SOME 100,000 empty containers still need to be removed from the Manila ports to ease congestion at the country's container ports.
Cabinet Secretary Jose Rene Almendras said the government and the private sector are making ways to dispatch empty containers currently clogging the Manila ports.
"Problem now is dealing with empty containers, 80,000 to 100,000 empty containers are in the country today," he said Thursday in a Senate hearing on port congestion.
Alyansa Agrikultura president Ernesto Ordonez said the port congestion is not yet over and the shipping lines should be accountable in clearing the containers.
"The main problem is the empties and the shipping line should take responsibility," Ordonez said as he urged the government to take immediate response to solve the problem.
"We plead government must be involved, not through regulation, but with involvement the way Secretary Almendras is doing," he added.
Mary Zapata, president of Aduana Business Club, said that if the problem on empty containers is addressed, it would be easy for the shipping lines to go in and out of the port.
"If the shipping line will just do the responsibility with their own equipment, we will not have this problem right now," she said.
Meanwhile, Almendras lauded some shipping lines during the hearing, saying that there are shipping lines that are "very good and efficient" despite the congestion.
Christian Gonzales, spokesperson of International Container Terminal Services Inc., said there is already some improvement in the ports, citing the development in the waiting time of the ships.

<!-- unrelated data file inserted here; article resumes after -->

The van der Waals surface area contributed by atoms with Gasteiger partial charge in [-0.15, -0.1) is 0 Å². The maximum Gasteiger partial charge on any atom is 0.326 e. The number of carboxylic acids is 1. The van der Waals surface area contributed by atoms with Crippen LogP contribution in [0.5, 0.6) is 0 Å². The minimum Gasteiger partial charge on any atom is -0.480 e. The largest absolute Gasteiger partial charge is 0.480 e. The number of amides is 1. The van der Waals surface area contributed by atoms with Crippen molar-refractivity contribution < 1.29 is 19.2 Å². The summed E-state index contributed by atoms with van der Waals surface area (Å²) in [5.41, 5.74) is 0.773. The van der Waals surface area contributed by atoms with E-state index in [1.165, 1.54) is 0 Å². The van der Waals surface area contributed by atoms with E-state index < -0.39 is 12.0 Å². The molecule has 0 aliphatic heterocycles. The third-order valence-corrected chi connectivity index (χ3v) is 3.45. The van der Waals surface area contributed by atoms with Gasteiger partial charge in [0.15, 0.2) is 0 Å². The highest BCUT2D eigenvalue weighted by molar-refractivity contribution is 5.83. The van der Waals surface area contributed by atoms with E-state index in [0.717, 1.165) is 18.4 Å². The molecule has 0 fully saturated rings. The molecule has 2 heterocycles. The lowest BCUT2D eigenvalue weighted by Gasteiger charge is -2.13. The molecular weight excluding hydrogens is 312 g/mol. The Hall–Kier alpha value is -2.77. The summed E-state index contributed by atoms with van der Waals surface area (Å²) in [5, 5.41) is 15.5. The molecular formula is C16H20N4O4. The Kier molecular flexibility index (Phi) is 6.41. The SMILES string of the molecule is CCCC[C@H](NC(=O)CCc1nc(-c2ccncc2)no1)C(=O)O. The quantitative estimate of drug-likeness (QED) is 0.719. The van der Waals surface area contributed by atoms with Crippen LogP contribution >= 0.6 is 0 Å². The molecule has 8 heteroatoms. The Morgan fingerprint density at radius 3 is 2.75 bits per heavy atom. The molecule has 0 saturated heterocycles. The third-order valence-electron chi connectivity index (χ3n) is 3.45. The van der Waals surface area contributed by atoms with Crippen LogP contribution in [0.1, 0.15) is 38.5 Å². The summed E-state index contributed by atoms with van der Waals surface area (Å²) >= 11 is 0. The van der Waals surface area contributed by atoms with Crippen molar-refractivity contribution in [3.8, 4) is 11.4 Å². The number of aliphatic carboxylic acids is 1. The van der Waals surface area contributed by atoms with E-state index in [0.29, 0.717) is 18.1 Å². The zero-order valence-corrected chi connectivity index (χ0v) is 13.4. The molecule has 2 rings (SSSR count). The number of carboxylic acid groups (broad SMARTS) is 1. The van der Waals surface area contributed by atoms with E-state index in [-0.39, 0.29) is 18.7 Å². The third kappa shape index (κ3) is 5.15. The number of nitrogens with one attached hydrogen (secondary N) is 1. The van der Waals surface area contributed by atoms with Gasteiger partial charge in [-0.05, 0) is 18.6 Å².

He however noted the transactions done by the truckers at the ports. He said collecting money would be a real problem.
"Real problem now is people collecting money, promising that they will trigger transaction that has already been approved," Gonzales said.
Melissa Chua, a member of Federation of Filipino Chinese Chambers of Commerce and Industry Inc., said the shipping lines would not solve port congestions because they were making money out of it.
Confederation of Truckers Association of the Philippines director Alberto Suansing said the reason why truckers increased their charge is due to the delay in the port.
Senator Paolo Benigno "Bam" Aquino IV, chairperson of Senate committee on trade, commerce, and entrepreneurship, affirmed that he would solve the issue of corruption in the ports.
He asked the Department of Trade and Industry and Bureau of Internal Revenue to look after the importers.
The two agencies will be monitoring complaints with regard to port issues.
"We have solved the big problem, now, we are solving the coronary problems," Almendras said. (Sunnex)